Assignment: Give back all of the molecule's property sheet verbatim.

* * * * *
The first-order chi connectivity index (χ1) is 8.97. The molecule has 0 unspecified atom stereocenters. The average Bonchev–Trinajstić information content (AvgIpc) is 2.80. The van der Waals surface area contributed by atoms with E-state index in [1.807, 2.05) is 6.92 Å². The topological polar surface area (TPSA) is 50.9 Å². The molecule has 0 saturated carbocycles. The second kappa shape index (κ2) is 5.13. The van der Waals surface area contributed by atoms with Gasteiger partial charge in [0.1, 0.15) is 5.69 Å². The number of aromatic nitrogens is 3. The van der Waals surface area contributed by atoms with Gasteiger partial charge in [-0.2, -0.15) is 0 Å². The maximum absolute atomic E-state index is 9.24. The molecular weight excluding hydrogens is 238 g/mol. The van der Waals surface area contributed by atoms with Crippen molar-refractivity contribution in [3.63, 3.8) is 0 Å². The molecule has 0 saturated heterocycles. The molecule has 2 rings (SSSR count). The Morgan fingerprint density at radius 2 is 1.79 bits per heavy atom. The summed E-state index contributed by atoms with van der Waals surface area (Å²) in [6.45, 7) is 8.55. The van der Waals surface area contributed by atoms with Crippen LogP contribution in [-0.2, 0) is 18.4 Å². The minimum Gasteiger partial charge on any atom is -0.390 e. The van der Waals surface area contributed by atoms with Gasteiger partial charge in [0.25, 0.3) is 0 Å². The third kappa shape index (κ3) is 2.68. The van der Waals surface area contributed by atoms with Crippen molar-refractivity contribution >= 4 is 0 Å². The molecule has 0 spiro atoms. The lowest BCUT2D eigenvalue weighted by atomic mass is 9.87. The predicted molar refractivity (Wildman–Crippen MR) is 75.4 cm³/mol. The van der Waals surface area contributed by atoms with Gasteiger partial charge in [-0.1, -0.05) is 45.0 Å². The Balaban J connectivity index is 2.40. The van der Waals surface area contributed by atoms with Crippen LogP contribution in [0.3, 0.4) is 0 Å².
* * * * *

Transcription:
The first-order chi connectivity index (χ1) is 8.97. The molecule has 0 unspecified atom stereocenters. The average Bonchev–Trinajstić information content (AvgIpc) is 2.80. The van der Waals surface area contributed by atoms with E-state index in [1.807, 2.05) is 6.92 Å². The topological polar surface area (TPSA) is 50.9 Å². The molecule has 0 saturated carbocycles. The second kappa shape index (κ2) is 5.13. The van der Waals surface area contributed by atoms with Gasteiger partial charge in [0.1, 0.15) is 5.69 Å². The number of aromatic nitrogens is 3. The van der Waals surface area contributed by atoms with Gasteiger partial charge in [-0.2, -0.15) is 0 Å². The maximum absolute atomic E-state index is 9.24. The molecular weight excluding hydrogens is 238 g/mol. The van der Waals surface area contributed by atoms with Crippen molar-refractivity contribution in [3.63, 3.8) is 0 Å². The molecule has 0 saturated heterocycles. The molecule has 2 rings (SSSR count). The Morgan fingerprint density at radius 2 is 1.79 bits per heavy atom. The summed E-state index contributed by atoms with van der Waals surface area (Å²) in [6.45, 7) is 8.55. The van der Waals surface area contributed by atoms with Crippen LogP contribution in [-0.2, 0) is 18.4 Å². The minimum Gasteiger partial charge on any atom is -0.390 e. The van der Waals surface area contributed by atoms with Gasteiger partial charge in [0.25, 0.3) is 0 Å². The third kappa shape index (κ3) is 2.68. The van der Waals surface area contributed by atoms with Crippen molar-refractivity contribution >= 4 is 0 Å². The molecule has 0 spiro atoms. The lowest BCUT2D eigenvalue weighted by atomic mass is 9.87. The predicted molar refractivity (Wildman–Crippen MR) is 75.4 cm³/mol. The van der Waals surface area contributed by atoms with Gasteiger partial charge in [-0.1, -0.05) is 45.0 Å². The Balaban J connectivity index is 2.40. The van der Waals surface area contributed by atoms with Crippen LogP contribution in [0.3, 0.4) is 0 Å².